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add the logarithm adding applicant bearing boats Cape Cape Horn carry coastwise steam vessels column compass course convert course and distance decimal departure deviation difference of latitude difference of longitude direction Dist divide east Enter Table examination EXAMPLE NUMBER experience feet Find the course Find the difference fishing gives the logarithm glass grade gross tons half indicating inspection inspectors keep latitude and longitude latitude column leeway less license Long master mate mate of ocean meridional difference Middle lat miles and name navigation necessary noon officer person pilot point in latitude point left port position practice Prop proper difference Pugsley's renewal result rules sail vessels Service ship ship has sailed ship's side signals storm subtracted tack taken tang third tion track white light wind

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137 ÆäÀÌÁö - On the starboard side a green light so constructed as to show an unbroken light over an arc of the horizon of ten points of the compass, so fixed as to throw the light from right ahead to two points abaft the beam on...

149 ÆäÀÌÁö - A vessel which is closehauled on the port tack shall keep out of the way of a vessel which is closehauled on the starboard tack.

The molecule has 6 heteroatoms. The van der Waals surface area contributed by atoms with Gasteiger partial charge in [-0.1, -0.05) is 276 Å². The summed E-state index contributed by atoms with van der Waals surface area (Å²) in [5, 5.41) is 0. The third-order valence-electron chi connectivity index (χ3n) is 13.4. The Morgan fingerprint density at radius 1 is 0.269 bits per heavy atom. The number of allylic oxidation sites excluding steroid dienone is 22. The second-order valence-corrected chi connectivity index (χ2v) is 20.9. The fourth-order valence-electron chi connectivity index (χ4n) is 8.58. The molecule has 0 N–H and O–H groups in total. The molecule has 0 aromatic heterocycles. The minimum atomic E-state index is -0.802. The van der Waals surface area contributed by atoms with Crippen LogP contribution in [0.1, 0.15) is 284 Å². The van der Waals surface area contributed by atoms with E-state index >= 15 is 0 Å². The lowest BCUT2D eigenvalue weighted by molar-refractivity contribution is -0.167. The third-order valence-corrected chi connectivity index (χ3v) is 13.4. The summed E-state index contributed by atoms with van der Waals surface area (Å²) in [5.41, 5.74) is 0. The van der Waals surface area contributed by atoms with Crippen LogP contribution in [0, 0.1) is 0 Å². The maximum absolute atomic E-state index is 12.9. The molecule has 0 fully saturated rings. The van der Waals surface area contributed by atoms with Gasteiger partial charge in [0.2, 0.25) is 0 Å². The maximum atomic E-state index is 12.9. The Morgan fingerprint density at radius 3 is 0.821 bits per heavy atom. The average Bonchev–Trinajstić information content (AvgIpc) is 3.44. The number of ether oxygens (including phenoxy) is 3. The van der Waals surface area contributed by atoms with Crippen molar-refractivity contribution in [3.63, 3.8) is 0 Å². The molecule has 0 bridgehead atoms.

150 ÆäÀÌÁö - Where by any of these rules one of two vessels is to keep out of the way, the other shall keep her course and speed.

151 ÆäÀÌÁö - Every vessel coming up with another vessel from any direction more than two points abaft her beam, that is, in such a position, with reference to the vessel which she is overtaking that at night she would be unable to see either of that vessel's side-lights, shall be deemed to be an overtaking vessel...

146 ÆäÀÌÁö - Every vessel may, if necessary in order to attract attention in addition to the lights which she is by these rules required to carry, show a flare-up light or use any detonating signal that cannot be mistaken for a distress signal.

152 ÆäÀÌÁö - My engines are going at full speed astern." PRECAUTION. ART. 29. Nothing in these rules shall exonerate any vessel, or the owner or master or crew thereof, from the consequences of any neglect to carry lights or signals, or of any neglect to keep a proper lookout, or of the neglect of any precaution which may be required by the ordinary practice of seamen, or by the special circumstances of the case.

147 ÆäÀÌÁö - sailing vessels" and "vessels towed" on the fog horn. The words "prolonged blast" used in this article shall mean a blast of from four to six seconds duration.

152 ÆäÀÌÁö - When a vessel is in distress and requires assistance from other vessels or from the shore, the following shall be the signals to be used or displayed by her, either together or separately, viz. : — ' In the daytime — 1. A gun or other explosive signal fired at intervals of about a minute. 2. The International Code signal of distress indicated by NC 3.

140 ÆäÀÌÁö - ... mile, or a combined lantern showing a green light and a red light from right ahead to 2 points abaft the beam on their respective sides. Such lantern shall be carried not less than 3 feet below the white light.

151 ÆäÀÌÁö - Every vessel which is directed by these rules to keep out of the way of another vessel shall, if the circumstances of the case admit, avoid crossing ahead of the other.